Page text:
tak znow dzieciątkiem inny a ten samy

Discussion in 'Polski (Polish)' started by panzona, Sep 16, 2013.

  1. panzona

    panzona Senior Member

    Hello everybody! :)
    (I'd never have thought I would visit this 'side' of the forums, but here I am, asking for your expertise!)

    I have just finished to translate a text from English into Italian, and there is in it a Polish poem which puzzles me: it is the inscription on a tomb of a woman, the mother of the Polish political activist and philosopher August Cieszkowski, who is buried in the Santa Croce church. To her, an impressive funerary monument was erected, work of the poet, professor (and sculptor) Teofil Aleksander Lenartowicz, who at the time also lived in Florence.

    I had the poem (also by Lenartowicz) translated into English in my text, but some passages doen't really make sense: of course, it is an allegory, and from the late nineteenth century, but still, some verses are really 'strange' in the English translation, therefore very hard for me to translate into another language. The poem goes like this (no copyrighted material):

    z za wrót grobowych kędy go posieią
    And from the gates of the grave, where they will put/send him
    po drugiej stronie tej ƶałosnej bramy,
    On the other side of the mourning gate
    jak dzieckiem przyszedł na przeciwną dolę
    Like when he came as a child to meet the adverse destiny

    tak znow dzieciątkiem inny a ten samy.
    This time a child again - different, yet the very same


    (I have copied the inscription, which is all in capital letters, and the punctuation; the latter seems to suggest a different separation of the verses from what appears in the English translation...:confused:)

    The verse in the thread subject is what puzzles me most: I don't know Polish (although I have checked on the dictionary every single word of this poem :D), but I have studied Russian, and it seems to me that the aforementioned verse (...dzieciątkiem ...) has nothing to do with a "dozen", but it's still indicating the child... or am I mistaken?

    Any help will be greatly appreciated! (And, if anyone could be interested, I have pictures of the monument and the inscription)

    Thank you,
    :) :)

    P.S. I know that there might be more problems than just one... "from an opposite destiny", for instance... but I'm trying to be good, and respecting the "one question-one thread" policy... :p
    Thank you again!
    Last edited: Sep 17, 2013
  2. BezierCurve Senior Member

    Hi Panzona,

    I think you did really well.

    It's "child" indeed, no "dozen" in there.

    Here's how I'd understand this poem after a few minor changes (please, excuse my non-lyrical style):

    ieśli z miłością wiarą i nadzieią
    If with Love, Faith and Hope
    zmarły opuszczał ten padół żałoby,
    The Dead left this Valley of Mourning
    na krótko aniół zawiera go w groby:
    The Angel seals his tomb just for a brief moment
    z za wrót grobowych kędy go posieią
    And from the gates of the grave, where they will put/send him

  3. panzona

    panzona Senior Member

    Thank you BezierCurve!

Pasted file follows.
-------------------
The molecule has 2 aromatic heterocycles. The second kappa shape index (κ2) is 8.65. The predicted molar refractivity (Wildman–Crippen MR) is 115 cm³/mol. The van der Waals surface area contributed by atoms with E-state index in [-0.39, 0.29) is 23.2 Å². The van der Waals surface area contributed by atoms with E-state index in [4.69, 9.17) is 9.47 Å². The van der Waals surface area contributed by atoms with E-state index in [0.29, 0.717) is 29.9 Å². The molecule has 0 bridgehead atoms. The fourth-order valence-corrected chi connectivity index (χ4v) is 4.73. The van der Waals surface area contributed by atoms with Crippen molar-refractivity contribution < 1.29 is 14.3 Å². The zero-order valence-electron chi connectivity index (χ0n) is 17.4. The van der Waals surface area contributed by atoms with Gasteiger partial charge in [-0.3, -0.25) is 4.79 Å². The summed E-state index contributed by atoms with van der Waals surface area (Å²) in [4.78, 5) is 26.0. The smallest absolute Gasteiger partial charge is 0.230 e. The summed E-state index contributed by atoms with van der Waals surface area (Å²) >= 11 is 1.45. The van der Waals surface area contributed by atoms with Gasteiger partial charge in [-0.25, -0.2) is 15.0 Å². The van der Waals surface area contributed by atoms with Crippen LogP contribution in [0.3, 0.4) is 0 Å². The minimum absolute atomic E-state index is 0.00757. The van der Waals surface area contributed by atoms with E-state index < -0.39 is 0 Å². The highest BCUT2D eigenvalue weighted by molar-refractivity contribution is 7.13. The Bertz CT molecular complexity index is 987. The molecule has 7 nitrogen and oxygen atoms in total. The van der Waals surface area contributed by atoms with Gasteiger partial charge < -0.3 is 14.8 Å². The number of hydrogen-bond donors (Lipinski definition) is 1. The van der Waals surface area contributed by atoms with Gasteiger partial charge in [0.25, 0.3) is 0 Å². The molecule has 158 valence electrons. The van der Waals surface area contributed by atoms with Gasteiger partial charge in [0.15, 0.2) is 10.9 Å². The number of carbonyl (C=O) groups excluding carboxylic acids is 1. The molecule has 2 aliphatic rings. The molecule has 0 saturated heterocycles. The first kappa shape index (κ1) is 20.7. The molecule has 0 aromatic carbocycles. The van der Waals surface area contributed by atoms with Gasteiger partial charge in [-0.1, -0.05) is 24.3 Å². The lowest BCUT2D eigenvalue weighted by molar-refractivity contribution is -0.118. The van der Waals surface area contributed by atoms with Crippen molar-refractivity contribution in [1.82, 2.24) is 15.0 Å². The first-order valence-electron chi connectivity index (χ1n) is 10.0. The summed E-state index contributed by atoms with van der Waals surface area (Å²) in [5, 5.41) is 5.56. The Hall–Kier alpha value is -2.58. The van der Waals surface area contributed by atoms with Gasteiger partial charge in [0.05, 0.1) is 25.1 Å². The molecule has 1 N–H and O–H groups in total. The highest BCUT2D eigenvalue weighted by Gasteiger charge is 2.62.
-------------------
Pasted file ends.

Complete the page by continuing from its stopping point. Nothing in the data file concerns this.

Unfortunately the complicated verse is not in the post anymore, but thank you for your confirmation that "dzieciatkiem" had nothing to do with numbers!
  4. Thomas1

    Thomas1 Senior Member

    polszczyzna warszawska
    Not sure if it's important for your Italian translation, but, just in case, 'dzieciątko' is not a word we typically use in everyday Polish. I'd say that it's typical of literary or religious texts (you will often see it used in reference to the Child Jesus, for instance). You will find more such words in the poem in question.

    The line in the title of the thread is, I think, a description of what happens after death -- rebirth (very likely a reference to new life in heaven according to Christianity).

    It's odd that the text got deleted although it's not copyrighted :confused:. Anyway here is the whole text of the poem (you will find it on some Polish tombs too): http://www.infochoty.waw.pl/309/i309s2.html

    The following line (#5):
    prompts me that the last verb in Bezier's translation should be 'put' (or 'left').

    Oh, and welcome to this side of the forums. :)
  5. BezierCurve Senior Member

    Panzona, before our posts got edited I sent you a copy of the original answer to your PM.
  6. panzona

    panzona Senior Member

    Thank you all for your help!

    Thomas, I was aware that the language is not at all 'everyday language' (if anything, by the fact that I couldn't find some of the words in the dictionaries!), it is in fact an allegoric poem of the romantic period (do I need to add more? ;) ); that's why I had posted the entire poem, because I thought that only a portion wouldn't help to really understand and therefore translate.

    As per the posted text, Paul explained to me that as moderators they have no way of finding out if a poster is telling the truth or not about copyright, which I can understand, so they behave as all materials were copyrighted, hence the cut. I have reinstated, though, the "right" portion of the text (with the amended translation), otherwise your kind answers seem out of context!

    Again, many thanks
    :) :)

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